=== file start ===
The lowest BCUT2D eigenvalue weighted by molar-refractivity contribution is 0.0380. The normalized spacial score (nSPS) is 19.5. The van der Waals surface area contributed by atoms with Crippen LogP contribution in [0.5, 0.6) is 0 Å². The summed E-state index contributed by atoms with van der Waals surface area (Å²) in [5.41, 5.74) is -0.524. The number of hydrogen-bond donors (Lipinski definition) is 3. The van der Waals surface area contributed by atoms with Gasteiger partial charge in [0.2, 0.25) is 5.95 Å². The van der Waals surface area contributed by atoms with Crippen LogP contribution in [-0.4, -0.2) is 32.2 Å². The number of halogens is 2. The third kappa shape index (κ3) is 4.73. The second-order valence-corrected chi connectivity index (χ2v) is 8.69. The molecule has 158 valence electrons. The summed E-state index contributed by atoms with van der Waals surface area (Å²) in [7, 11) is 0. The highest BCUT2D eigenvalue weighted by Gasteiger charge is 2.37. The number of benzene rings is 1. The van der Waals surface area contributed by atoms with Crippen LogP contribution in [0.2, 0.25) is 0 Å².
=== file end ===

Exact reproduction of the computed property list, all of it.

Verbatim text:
The lowest BCUT2D eigenvalue weighted by molar-refractivity contribution is 0.0380. The normalized spacial score (nSPS) is 19.5. The van der Waals surface area contributed by atoms with Crippen LogP contribution in [0.5, 0.6) is 0 Å². The summed E-state index contributed by atoms with van der Waals surface area (Å²) in [5.41, 5.74) is -0.524. The number of hydrogen-bond donors (Lipinski definition) is 3. The van der Waals surface area contributed by atoms with Gasteiger partial charge in [0.2, 0.25) is 5.95 Å². The van der Waals surface area contributed by atoms with Crippen LogP contribution in [-0.4, -0.2) is 32.2 Å². The number of halogens is 2. The third kappa shape index (κ3) is 4.73. The second-order valence-corrected chi connectivity index (χ2v) is 8.69. The molecule has 158 valence electrons. The summed E-state index contributed by atoms with van der Waals surface area (Å²) in [7, 11) is 0. The highest BCUT2D eigenvalue weighted by Gasteiger charge is 2.37. The number of benzene rings is 1. The van der Waals surface area contributed by atoms with Crippen LogP contribution in [0.2, 0.25) is 0 Å².